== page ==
483 - ~ませんか (recommendation)

JLPT N5: ~ませんか (why don't you...?)

The ~ませんか we're looking at in this lesson is a lot like the ~ませんか we saw in the previous N5 lesson.

You may recall that we saw dialogues like this one:

A:
今夜、映画に行きませんか
こんや、 えいが に いきませんか。
Would you like to go to the movies tonight?
Literally: “tonight, + movie + に + won’t go + か.”



B:
いいですね。行きましょう。
いい です ね。 いきましょう。
That sounds nice. Yes, let's go.
Literally: “good + です + ね. + let’s go.”
Note: We saw this usage of ~ましょう in this lesson: [NDL #469] - JLPT N5: ~ましょう.



Here (in sentence A), we have ~ませんか getting translated to "would you like to...?"

In other words, Person A is using ~ませんか in order to invite Person B to do something together.

But we can also use ~ませんか to suggest that the listener do something (on his/her own).

Consider this example:

A:
ムーアさん、イラストが得意なんですか。私の会社で働きませんか
ムーアさん、 イラスト が とくい なんですか。 わたし の かいしゃ で はたらきませんか。
So you’re good at illustrating, Mr. Moore? Why don’t you work for my company?
Literally: “Moore-san, + illustration + が + strong point / skilled + なん + です + か. + I + の + company + で + won’t work?”



B:
はい、ぜひ。
はい、ぜひ。
Yes, I’d love to.
Literally: “yes, + certainly / without fail.”




Here's another example:

A:
明後日みんなで海に行くんだけど、来ませんか
あさって みんな で うみ に いく んだけど、 きませんか。
Everyone’s going to the beach the day after tomorrow. Why don’t you join us?
Literally: “day after tomorrow + everyone + で + sea + に + go + んだ + けど, + won’t come?”

B:
ぜひ行きます。
ぜひ いきます。
Yeah, (I’ll) definitely (go).
Literally: “certainly / without fail + go.”



Wait a second. Wouldn't 来ませんか be an invitation and not a suggestion?

I suppose you could argue that. Although it seems that Person A will be going to the beach whether or not Person B agrees to join (i.e. agrees to Person A's suggestion to go).

Or you could argue that differentiation between the "~ませんか of invitation" and the "~ませんか of suggestion" is a big fat waste of time. That's probably what I'm going to do―it just means either "why don't you...?" or "would you like to...?" and we can guess which meaning it is based off of context.


Conjugation

We're just putting verbs into their negative polite form, which is ~ません, and then adding か.

If you cannot conjugate verbs into their ~ます and ~ません forms, then it is too early to be reading this lesson. Go find some conjugation drills/charts online and get those conjugation patterns memorized!

Also, note that it is very common to see our ~ませんか suggestion in the form of ~みませんか (=won't try? [lit. won't see?]) attaching to a て-form verb. Like this:

A:
サイクリング、あなたも始めてみませんか
サイクリング、 あなた も はじめて みませんか。
Why don’t you try cycling, too?
Literally: “cycling, + you + も (=also) + start (and) + won’t see?”



B:
そうですね。
そう です ね。
Yeah, maybe.
Literally: “that’s right, huh? / that’s so, isn’t it?”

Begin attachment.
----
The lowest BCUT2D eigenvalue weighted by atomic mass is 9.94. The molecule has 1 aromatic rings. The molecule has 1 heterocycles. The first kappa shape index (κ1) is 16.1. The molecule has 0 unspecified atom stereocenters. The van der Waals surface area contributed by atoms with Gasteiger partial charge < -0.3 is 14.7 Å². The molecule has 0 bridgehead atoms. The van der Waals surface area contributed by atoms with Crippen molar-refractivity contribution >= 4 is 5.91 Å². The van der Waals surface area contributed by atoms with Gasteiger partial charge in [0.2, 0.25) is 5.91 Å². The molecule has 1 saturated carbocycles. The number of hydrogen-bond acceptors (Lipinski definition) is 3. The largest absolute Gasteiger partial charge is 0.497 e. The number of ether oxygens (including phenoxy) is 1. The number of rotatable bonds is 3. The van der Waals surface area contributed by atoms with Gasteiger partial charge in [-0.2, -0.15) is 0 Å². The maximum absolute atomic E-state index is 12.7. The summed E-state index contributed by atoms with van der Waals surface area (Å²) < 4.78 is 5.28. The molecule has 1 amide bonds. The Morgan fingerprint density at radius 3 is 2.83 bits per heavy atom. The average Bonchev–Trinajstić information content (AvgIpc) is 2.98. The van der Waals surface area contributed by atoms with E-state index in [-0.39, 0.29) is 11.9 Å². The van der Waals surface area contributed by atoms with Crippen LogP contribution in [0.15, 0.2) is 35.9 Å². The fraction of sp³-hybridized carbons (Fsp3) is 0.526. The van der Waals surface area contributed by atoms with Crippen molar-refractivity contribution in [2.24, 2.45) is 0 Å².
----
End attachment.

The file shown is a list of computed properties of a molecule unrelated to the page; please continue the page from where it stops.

We'll cover ~てみる in a future lesson. In the meantime, maybe go back and look at this lesson: [NDL #57] - Try Doing VS Try to Do.


While we're on the topic of sentence construction, note that it is also possible to use ~ないか? in informal language:

A:
これ、ちょっと食べてみないか。おいしいよ。
これ、 ちょっと たべて みないか。 おいしい よ。
Want to try some of this? It’s good.
Literally: “this, + a little + eat (and) + won’t see + か. + tasty + よ.”



B:
へえ。じゃあ、一口ちょうだい。
へえ。 じゃあ、 ひとくち ちょうだい。
Is it? I’ll have a bite then, please.
Literally: “oh, really? + well then, + a bite + please.”



Careful using that, as it's informal language and is only appropriate in close relationships (or when you're "above" some person socially, like when you're they're boss).

Here's another example:

A:
明日休みなら、今日はうちに泊まらないか
あした やすみ なら、 きょう は うち に とまらないか。
If you don’t have work tomorrow, why don’t you stay at my house tonight?
Literally: “tomorrow + holiday / day off + if (it’s the case that), + today + は + home + に + won’t stay + か.”



B:
いいですか。
いい ですか。
Are you sure that’s all right?
Literally: “good + です + か.”



Personally, I don't add the ~か to the end of my suggestions like this. And I don't hear people doing that very often, either.

BUT! It is possible to sound a little bit feminine when dropping the ~か from ~ないか?... depending on your intonation.

Also, what is considered masculine and feminine language can differ based on the region of Japan you're in, as well. In this case, I wouldn't worry about sounding too feminine by dropping the ~か. However, the best way to match your speech to a gender is to (1) get lots of exposure to Japanese people in the region you will be using it, then (2) copy whatever gender you want to sound like.

Anyway, here's an example with no ~か added to the end:

A:
このマンガ面白いよ。読んでみない
この マンガ おもしろい よ。 よんで みない?
This manga is good. Why don’t you read it?
Literally: “this + manga + interesting / fun + よ. + read (and) + won’t see?”



B:
じゃあ、借りるね。
じゃあ、 かりる ね。
OK, I’ll borrow it, then.
Literally: “well then, + borrow + ね.”




That's all for this one.

Now let's get out there and make some suggestions!

Also, get excited. Because our next N5 lesson is our final N5 lesson!!

That's right. Once we get through the next N5 lesson, we'll have already covered all of the grammar you need to pass the N5 test. Nice!




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